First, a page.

High Sierra Snow Pack
The High Sierra in California is a major road block in completing the Pacific Crest Trail in one season. The first major snow pack heading north from Mexico is encountered heading out of Kennedy Meadows at mile marker 703 and this makes timing critical. Arriving too early in the High Sierra and you could find yourself moving too slow and consuming too much food to safely make it to your next resupply. Arrive too late and you could find yourself in waist high snow by the time you arrive in the North Cascades in Washington. Because of these factors estimating the right day to reach Kennedy Meadows is important. A simple equation, shown below, is commonly used to approximate the ideal time to arrive at Kennedy Meadows. The chart above shows the calculated Kennedy Meadows Day from 1958 to 2009 with an average calculated day of June 18.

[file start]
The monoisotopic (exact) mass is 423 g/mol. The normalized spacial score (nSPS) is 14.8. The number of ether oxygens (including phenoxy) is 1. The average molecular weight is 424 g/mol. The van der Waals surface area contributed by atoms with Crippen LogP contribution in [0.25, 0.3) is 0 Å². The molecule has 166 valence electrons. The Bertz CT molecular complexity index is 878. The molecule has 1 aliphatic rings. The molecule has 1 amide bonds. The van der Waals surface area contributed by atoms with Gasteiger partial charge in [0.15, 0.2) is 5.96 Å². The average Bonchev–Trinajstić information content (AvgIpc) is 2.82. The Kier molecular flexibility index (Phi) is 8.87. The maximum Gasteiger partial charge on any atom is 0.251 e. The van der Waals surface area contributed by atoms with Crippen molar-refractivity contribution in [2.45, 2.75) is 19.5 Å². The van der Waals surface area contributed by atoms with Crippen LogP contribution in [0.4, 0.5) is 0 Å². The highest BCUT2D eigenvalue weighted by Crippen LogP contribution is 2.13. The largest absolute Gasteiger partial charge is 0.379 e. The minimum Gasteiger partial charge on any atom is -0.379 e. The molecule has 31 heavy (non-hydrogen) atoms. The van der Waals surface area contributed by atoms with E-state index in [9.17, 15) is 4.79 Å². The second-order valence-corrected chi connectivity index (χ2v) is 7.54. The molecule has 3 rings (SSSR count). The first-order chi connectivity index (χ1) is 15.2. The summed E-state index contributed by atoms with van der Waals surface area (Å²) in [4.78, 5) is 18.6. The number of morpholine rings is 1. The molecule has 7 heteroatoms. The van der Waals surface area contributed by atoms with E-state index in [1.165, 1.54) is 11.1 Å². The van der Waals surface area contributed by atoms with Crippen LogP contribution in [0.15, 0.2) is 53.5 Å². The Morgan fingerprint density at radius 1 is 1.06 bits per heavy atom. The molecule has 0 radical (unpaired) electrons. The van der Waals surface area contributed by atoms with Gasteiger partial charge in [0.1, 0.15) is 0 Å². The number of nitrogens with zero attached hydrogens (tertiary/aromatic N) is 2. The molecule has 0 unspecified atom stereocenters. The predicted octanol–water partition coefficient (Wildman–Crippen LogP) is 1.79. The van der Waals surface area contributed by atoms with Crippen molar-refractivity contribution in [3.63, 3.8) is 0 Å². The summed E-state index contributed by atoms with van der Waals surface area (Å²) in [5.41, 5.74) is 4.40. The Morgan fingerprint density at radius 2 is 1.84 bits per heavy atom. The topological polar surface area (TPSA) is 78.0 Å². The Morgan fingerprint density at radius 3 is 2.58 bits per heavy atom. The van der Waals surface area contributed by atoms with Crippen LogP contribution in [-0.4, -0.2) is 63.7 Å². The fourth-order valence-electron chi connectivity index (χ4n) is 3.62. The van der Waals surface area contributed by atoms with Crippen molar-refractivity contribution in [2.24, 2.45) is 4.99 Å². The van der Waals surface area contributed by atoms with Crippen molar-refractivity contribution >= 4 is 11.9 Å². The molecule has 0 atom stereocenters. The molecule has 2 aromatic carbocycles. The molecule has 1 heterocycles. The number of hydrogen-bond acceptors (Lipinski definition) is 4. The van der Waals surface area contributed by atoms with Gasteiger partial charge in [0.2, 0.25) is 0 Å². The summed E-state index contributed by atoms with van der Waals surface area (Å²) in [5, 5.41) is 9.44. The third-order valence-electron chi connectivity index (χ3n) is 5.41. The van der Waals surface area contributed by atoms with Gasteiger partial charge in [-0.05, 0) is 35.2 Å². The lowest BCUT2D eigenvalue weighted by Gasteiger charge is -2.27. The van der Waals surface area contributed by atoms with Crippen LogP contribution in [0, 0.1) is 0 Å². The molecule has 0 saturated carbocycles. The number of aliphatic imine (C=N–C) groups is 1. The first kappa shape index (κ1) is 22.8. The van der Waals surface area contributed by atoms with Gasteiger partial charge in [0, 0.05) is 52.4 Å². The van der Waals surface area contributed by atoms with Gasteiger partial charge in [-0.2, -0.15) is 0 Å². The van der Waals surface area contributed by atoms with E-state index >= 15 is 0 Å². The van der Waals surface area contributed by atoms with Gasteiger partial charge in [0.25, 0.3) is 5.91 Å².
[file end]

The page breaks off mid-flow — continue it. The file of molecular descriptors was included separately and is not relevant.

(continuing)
Kennedy Meadows Day Equation
Kennedy Meadows Day= June 1 + April snow depth (in.) at Bighorn Plateau divided by 3.5
The 2010 hiking season will be falling on an El Nino year. This may result in heavier than average snow fall. The snow pack levels from 1958 to 2009 at Bighorn Plateau (BGH) in the High Sierra was on average 60 inches (See Chart Below). El Nino years, 1958, 66, 78, 88, 93, 95 and 03, showed an average snow pack of 71 inches, with an average Kennedy Meadows Day of June 22. Strong El Nino years, 1973, 83, 92, and 98, showed an average snow pack of 90 inches, with an average Kennedy Meadows Day of June 27. The snow pack in 1992, a Strong El Nino year, was just 37.3 inches, a calculated Kennedy Meadows Day of June 13. Therefore predicting the snow pack for any specific year based on El Nino would be difficult. However, on average the snow pack appears to be greater on El Nino years.
Source of All Snow Depth Data: California Department of Water Resources
HikeThru recommends that all hikers hiking on snow and ice to take the appropriate training.